The Homogeneous Poisson Process The probability of n spikes in an interval T can be computed by dividing T in M intervals of size Δ t Right: rT=10, The distribution Approaches A Gaussian in n:
Suppose a spike occurs at t I, what is the probability that the next spike occurs at t I+1 ? Mean inter-spike interval: Variance: Coefficient of variation: Inter-spike interval distribution
Spike-train autocorrelation function Cat visual cortex. A: autocorrelation histograms in right (upper) and left (lower) hemispheres, show 40 Hz oscillations. B: Cross-correlation shows that these oscillations are synchronized. Peak at zero indicates synchrony at close to zero time delay
Inhomogeneous Poisson Process Divide the interval [t i,t i+1 ] in M segments of length Δ t. The probability of no spikes in [t i,t i+1 ] is
The probability of spikes at times t 1,…t n is:
Poisson spike generation Either –Choose small bins Δ t and generate with probability r(t)Δ t, or –Choose t i+1 -t I from p( )=r exp(-r ) Second method is much faster, but works for homogeneous Poisson processes only It is further discussed in an exercise.
Model of orientation-selective neuron in V1 Top: orientation of light bar as a function of time. Middle: Orientation selectivity Bottom: 5 Poisson spike trials.
Experimental validation of Poisson process: spike counts Mean spike count and variance of 94 cells (MT macaque) under different stimulus conditions. Fit of n 2 =A B yield A,B typically between 1-1.5, whereas Poisson yields A=B=1. variance higher than normal due to anesthesia.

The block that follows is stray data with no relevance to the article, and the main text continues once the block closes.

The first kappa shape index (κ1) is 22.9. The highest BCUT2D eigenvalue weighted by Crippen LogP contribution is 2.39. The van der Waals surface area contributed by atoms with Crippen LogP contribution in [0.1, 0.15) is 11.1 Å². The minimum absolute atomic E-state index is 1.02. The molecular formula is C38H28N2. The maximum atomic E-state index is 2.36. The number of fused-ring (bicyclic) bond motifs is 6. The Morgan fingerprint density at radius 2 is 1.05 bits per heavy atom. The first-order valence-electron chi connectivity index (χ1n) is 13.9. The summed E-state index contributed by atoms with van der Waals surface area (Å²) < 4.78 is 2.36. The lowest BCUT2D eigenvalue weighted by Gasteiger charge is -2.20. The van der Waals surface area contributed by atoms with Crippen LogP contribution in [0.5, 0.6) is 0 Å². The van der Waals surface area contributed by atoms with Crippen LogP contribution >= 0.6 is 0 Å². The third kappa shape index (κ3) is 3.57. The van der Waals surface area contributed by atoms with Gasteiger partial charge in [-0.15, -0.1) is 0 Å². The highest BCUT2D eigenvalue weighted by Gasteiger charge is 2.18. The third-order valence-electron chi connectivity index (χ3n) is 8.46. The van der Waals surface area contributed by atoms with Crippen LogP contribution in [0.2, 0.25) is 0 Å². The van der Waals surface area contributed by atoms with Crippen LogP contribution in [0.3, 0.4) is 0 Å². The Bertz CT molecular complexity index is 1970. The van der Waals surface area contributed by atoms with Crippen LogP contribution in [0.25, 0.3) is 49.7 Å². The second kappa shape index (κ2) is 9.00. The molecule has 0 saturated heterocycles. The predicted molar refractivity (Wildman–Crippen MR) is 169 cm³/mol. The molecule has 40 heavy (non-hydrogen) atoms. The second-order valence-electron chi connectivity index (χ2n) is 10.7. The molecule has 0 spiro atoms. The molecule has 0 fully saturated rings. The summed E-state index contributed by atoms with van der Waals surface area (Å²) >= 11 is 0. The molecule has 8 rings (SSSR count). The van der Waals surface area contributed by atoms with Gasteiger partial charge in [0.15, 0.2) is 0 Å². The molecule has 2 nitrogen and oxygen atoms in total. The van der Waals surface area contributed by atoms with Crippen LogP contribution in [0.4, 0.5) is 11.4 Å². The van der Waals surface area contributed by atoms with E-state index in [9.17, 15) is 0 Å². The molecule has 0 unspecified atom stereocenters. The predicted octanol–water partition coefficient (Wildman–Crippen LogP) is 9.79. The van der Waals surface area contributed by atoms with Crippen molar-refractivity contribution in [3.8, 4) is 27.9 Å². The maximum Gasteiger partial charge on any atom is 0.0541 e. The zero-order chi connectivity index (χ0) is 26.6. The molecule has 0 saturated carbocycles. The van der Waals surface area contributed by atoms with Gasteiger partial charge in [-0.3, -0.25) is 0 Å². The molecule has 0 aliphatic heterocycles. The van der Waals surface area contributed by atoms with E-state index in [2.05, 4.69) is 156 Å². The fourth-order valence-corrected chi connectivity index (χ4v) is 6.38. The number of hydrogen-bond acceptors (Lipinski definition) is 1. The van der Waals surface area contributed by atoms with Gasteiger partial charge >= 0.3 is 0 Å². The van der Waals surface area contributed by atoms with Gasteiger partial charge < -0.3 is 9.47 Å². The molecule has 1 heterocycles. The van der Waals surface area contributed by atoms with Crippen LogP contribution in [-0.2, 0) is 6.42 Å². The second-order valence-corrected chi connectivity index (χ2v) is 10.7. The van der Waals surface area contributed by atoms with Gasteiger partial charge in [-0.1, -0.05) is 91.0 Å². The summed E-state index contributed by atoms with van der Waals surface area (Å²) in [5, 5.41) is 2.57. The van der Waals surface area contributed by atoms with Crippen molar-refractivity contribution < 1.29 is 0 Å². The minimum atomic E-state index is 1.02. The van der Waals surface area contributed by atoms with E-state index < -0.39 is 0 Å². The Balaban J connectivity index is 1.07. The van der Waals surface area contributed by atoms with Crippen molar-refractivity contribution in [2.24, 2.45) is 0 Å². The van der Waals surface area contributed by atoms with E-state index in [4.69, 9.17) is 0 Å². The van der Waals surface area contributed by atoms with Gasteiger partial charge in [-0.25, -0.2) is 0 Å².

Experimental validation of Poisson process: ISIs Left: ISI of MT neuron, moving random dot image does not obey Poisson distribution 1.31 Right: Adding random refractory period (5 § 2 ms) to Poisson process restores similarity. One can also use a Gamma distribution
Experimental validation of Poisson process: Coefficient of variation MT and V1 macaque.
Shortcomings of Poisson model Poisson + refractory period accounts for much data but –Does not account difference in vitro and in vivo: neurons are not Poisson generators –Accuracy of timing (between trials) often higher than Poisson –Variance of ISI often higher than Poisson –Bursting behavior
Types of coding: single neuron description Independent-spike code: all information is in the rate r(t). This is a Poisson process Correlation code: spike timing is history dependent. For instance a renewal process p(t i+1 |t i ) Deviation from Poisson process typically less than 10 %.
Types of coding: neuron population Information may be coded in a population of neurons Independent firing is often valid assumption, but –Correlated firing is sometimes observed –For instance, Hippocampal place cells spike timing phase relative to common (7-12 Hz) rhythm correlates with location of the animal
Types of coding: rate or temporal code? Stimuli that change rapidly tend to generate precisely timed spikes
Chapter summary Neurons encode information in spike trains Spike rate –Time dependent r(t) –Spike count r –Trial average Tuning curve as a relation between stimulus and spike rate Spike triggered average Poisson model Statistical description: ISI histogram, C_V, Fano, Auto/Cross correlation Independent vs. correlated neural code
Appendix A Power spectrum of white noise If Q_ss(t)=sigma^2 \delta(t) then Q_ss(w)=sigma^2/T Q_ss(w)=|s(w)|^2 36